The Macraes Operation has a sponsorship program focused on community resilience, health, education, and conservation.
Sponsorships & Partnerships
Macraes has developed several important partnerships with local organisations including:
- Fish & Game – in connection with the operations of the Macraes Trout Hatchery, which liberates over 8,000 rainbow trout fingerlings to DoC approved reservoirs around Otago
- The University of Otago in conducting research on aspects associated with the mine, including biodiversity, social and geological research.
In addition, OceanaGold has recently signed a Protocol of Engagement with the tangata whenua. The Protocol sets a platform for engagement between the Te Runanga o Moeraki, Kati Huirapa Runaka ki Puketeraki and Te Runanka o Otakou and OceanaGold, with the aim of working collaboratively on areas of interest.
We are committed to engaging with communities and incorporating their thoughts and innovations into, where possible, aspects of project planning and design. The support from those around the wider area is fundamental to ensure the operation continues to develop and extend into the future.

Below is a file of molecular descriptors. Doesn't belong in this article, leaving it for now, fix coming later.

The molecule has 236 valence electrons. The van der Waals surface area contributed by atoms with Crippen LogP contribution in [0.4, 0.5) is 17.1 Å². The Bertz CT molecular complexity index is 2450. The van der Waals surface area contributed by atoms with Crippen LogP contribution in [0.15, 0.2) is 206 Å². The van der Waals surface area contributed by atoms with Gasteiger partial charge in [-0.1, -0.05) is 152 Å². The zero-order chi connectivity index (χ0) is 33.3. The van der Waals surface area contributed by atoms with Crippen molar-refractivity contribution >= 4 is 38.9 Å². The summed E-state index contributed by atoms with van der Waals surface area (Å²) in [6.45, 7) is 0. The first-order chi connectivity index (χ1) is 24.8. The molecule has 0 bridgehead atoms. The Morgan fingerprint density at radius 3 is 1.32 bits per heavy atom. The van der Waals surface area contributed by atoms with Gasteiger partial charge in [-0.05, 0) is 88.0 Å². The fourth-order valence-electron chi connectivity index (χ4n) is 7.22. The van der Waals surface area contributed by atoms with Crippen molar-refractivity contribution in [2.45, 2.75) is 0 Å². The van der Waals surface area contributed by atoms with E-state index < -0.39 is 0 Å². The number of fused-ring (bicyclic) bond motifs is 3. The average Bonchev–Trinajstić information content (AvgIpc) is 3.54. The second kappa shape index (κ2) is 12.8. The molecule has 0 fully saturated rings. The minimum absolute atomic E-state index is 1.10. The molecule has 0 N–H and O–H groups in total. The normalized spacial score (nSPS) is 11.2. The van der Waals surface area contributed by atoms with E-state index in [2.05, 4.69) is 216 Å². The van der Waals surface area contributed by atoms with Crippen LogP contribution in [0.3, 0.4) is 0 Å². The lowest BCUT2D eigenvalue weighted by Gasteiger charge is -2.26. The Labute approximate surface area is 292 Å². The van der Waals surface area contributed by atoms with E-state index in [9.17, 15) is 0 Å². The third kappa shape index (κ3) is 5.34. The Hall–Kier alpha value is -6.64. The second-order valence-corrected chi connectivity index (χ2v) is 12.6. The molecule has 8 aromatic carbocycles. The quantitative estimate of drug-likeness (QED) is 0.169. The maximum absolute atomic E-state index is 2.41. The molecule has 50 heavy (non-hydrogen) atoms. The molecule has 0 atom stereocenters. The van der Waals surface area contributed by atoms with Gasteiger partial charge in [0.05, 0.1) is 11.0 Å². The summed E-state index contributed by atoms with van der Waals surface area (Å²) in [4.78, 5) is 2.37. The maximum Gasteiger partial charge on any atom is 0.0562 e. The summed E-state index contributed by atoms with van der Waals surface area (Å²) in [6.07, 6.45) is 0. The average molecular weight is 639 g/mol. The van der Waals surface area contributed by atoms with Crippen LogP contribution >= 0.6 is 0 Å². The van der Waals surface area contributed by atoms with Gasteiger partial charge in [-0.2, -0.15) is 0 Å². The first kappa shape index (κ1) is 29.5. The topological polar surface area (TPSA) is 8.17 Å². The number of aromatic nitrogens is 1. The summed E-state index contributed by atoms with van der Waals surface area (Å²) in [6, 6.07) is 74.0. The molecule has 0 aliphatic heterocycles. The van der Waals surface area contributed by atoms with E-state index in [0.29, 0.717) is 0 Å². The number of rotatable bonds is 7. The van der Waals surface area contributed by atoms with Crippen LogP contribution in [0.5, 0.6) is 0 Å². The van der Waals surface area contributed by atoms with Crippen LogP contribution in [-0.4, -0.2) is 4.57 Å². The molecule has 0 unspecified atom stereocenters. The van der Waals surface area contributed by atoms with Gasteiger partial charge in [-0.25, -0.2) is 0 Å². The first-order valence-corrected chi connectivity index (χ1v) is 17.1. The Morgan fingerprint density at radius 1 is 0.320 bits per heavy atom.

Our local social investment programs include:
- School funding to provide professional development for teaching staff, management system software and training, curriculum resources and building and facility improvements.
- A partnership with the local council to deliver design work for a new irrigation scheme and part funding towards a community bike park.
- Our Macraes and Waihi Operations competed the Sky Tower Challenge in May 2019 and raised $20,813.98 NZD for Leukaemia and Blood Cancer New Zealand. The mine rescue team climbed 1,103 stairs (328 metres) in Auckland’s Sky Tower, the tallest building in the Southern Hemisphere.
- Free appointments for community mole mapping.
Environmental work at the Macraes Operation involves a range of areas and collaborators, focusing on developing and implementing opportunities that benefit not only the local biodiversity but also the local and wider community. The operation follows the Mitigation Hierarchy (avoid, minimise, restore, offset, and compensate) to manage the effects the mine has on the surrounding environment.
Some of the efforts undertaken by Macraes employees include:
- Common Ground Study